A civil rights lawyer representing a founding member of Black Lives Matter announced on Friday that the Los Angeles City Attorney’s Office dismissed all eight criminal charges against his client.
Dr. Melina Abdullah, a college professor who also leads the L.A. chapter of Black Lives Matter, was charged with infractions stemming from her anti-cop activism at LAPD Commission meetings. Charges included battery on a police officer, and she could have faced more than a year in jail if convicted. City prosecutors made a deal with Abdullah on February 7, agreeing to drop all charges if she adhered to behavior guidelines for six months.
“While the dismissal of all charges against this noble warrior is a great victory, the battle for justice is not over,” attorney Carl E. Douglas, who is representing Abdullah pro bono, told L.A. Progressive.
Douglas, who became nationally known decades ago as a member of O.J. Simpson’s “Dream Team” of defense attorneys, was mentored by the late Johnnie Cochran for 12 years. He claimed that Abdullah “was falsely accused of grabbing an LAPD sergeant,” adding, “she was arrested for that false allegation.”
“We intend to vindicate this violation of her civil rights by filing a federal civil rights lawsuit and exposing a corrupt police officer who wanted to silence this strong voice of change,” Douglas continued.
The incident in question occurred at a police commission meeting on May 8, 2018. LAPD arrested Abdullah along with fellow Black Lives Matter activist Sheila Hines-Brim, whose niece, Wakiesha Wilson, died in police custody in 2016. Hines-Brim had thrown what she claimed were Wilson’s cremated remains at then-LAPD Chief Charlie Beck.
Abdullah was late to the meeting that day. She was standing in the back of the board room looking for a seat when she heard Beck order police to arrest Hines.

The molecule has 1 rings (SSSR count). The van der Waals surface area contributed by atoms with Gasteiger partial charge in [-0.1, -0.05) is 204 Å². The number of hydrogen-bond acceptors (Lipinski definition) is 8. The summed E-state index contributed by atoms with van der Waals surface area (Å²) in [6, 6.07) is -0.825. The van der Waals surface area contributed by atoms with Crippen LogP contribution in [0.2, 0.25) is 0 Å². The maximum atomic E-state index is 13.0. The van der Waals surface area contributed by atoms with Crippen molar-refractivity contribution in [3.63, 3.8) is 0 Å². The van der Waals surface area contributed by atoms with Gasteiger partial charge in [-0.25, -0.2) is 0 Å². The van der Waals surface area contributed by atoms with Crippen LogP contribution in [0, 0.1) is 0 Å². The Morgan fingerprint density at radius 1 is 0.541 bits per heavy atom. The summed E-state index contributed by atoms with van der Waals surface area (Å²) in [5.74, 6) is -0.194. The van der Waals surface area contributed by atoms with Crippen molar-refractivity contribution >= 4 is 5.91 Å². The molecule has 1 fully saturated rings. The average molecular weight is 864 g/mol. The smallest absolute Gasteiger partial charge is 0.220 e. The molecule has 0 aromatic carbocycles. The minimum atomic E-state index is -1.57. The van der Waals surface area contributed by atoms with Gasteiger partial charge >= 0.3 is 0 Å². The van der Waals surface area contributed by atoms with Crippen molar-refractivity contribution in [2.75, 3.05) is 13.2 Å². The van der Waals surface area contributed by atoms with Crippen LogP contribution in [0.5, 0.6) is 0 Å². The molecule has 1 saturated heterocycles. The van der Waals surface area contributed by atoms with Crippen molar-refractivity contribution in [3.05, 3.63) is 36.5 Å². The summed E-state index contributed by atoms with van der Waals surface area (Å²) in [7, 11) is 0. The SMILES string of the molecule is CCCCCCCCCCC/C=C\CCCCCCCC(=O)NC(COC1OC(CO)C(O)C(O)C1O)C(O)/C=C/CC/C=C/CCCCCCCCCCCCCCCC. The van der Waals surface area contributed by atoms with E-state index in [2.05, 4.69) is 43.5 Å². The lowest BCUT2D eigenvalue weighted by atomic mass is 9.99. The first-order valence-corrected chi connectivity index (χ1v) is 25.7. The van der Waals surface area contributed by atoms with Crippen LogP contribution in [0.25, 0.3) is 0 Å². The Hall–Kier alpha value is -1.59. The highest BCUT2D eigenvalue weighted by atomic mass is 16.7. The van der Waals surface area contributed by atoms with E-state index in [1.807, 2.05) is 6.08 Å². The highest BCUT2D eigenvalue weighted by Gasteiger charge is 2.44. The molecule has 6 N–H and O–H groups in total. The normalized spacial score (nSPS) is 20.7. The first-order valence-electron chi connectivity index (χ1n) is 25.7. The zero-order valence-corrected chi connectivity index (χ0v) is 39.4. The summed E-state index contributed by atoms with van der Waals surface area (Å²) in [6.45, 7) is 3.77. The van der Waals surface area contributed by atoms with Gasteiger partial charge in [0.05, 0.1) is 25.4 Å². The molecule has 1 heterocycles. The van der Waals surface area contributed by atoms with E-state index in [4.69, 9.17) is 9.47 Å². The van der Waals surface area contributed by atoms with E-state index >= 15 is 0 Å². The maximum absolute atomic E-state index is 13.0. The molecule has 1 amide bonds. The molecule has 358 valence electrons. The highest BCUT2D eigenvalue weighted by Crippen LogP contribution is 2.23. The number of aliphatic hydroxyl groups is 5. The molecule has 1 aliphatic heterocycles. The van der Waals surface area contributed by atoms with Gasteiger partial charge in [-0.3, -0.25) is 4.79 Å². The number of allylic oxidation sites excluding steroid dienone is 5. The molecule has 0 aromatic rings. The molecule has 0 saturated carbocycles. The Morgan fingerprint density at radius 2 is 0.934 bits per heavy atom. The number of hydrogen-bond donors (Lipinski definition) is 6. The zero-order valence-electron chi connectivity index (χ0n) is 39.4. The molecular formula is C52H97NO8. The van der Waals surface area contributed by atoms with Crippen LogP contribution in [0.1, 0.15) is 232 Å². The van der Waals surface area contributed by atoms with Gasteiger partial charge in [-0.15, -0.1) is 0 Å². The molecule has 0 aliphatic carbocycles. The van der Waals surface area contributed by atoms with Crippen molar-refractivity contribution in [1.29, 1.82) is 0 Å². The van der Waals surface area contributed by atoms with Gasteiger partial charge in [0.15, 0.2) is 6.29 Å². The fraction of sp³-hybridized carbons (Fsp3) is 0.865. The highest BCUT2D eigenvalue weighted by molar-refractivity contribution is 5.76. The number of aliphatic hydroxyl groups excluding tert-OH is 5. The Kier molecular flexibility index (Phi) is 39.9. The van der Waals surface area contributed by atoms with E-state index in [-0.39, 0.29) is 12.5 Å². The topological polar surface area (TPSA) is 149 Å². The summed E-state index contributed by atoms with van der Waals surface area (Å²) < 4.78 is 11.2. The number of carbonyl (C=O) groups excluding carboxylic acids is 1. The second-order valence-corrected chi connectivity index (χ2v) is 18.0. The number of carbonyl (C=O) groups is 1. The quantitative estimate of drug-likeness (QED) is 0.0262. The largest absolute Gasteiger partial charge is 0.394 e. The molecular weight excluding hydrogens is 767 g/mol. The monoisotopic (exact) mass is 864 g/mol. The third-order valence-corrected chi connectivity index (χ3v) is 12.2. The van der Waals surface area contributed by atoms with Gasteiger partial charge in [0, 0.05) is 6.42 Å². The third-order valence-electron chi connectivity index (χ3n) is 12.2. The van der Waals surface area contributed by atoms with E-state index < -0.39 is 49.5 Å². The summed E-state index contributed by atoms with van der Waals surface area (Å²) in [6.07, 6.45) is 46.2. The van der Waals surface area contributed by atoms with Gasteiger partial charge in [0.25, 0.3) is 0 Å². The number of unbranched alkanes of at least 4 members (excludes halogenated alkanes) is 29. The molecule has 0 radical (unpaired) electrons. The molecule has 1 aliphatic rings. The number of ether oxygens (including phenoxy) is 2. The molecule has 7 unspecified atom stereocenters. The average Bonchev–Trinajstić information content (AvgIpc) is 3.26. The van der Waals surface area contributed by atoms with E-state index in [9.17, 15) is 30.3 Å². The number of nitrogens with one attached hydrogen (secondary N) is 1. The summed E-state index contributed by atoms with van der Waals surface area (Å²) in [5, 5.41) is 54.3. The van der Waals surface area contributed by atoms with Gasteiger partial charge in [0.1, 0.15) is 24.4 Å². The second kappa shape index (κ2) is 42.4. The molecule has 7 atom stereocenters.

Detective Jason Curtis, a supervisor for the LAPD’s Commission Investigation Division, which provides security at the meetings, had placed Hines-Brim’s hands behind her back and was escorting her through a crowd to the hallway. Near the rear exit of the room, Curtis told investigators, he felt a tug at his arm, turned around and saw Abdullah standing there. “Get Melina,” witnesses remember hearing an officer say shortly before Abdullah was arrested.
Hines-Brim reached a separate agreement with city prosecutors to resolve four misdemeanors that resulted from her conduct on that day.
Abdullah told investigators that she did not remember grabbing the detective’s arm. She called the charges against her “bogus” and “an attempt to criminalize Black protest.”
After the charges were dropped last week, Abdullah posted on social media, “Today was the day that a Black woman judge, Songhai Migueda (sic) Armstead, smiled through her words, ‘Case dismissed. Congratulations.’”
She went on to thank her legal team of seven lawyers who volunteered their time, and Black Lives Matter co-founder Patrisse Cullors “for making it a network-wide campaign.”
Cullors told L.A. Progressive, “The City Attorney’s decision to prosecute Black protestors also fits into a much larger picture in which the federal government is attempting to criminalize Black people and even label them as ‘terrorists’ and ‘extremists’ for daring to struggle against police brutality, abuse, and killings.”
Dr. Abdullah is a tenured professor of Pan-African Studies at California State University, L.A. She traveled to Indiana last month to help organize residents against South Bend Mayor Pete Buttigieg, a contender for the Democratic presidential nomination. Both Abdullah and Cullors lead an ongoing, multi-pronged effort to replace L.A. County District Attorney Jackie Lacey with a “reform-minded” prosecutor next year.
L.A. City Atty. Mike Feuer, whose office made the deal with Abdullah earlier this year, is believed to have mayoral aspirations. L.A. Mayor Eric Garcetti is termed out in 2022.
Follow Jeffrey Cawood on Twitter @JeffreyCawood.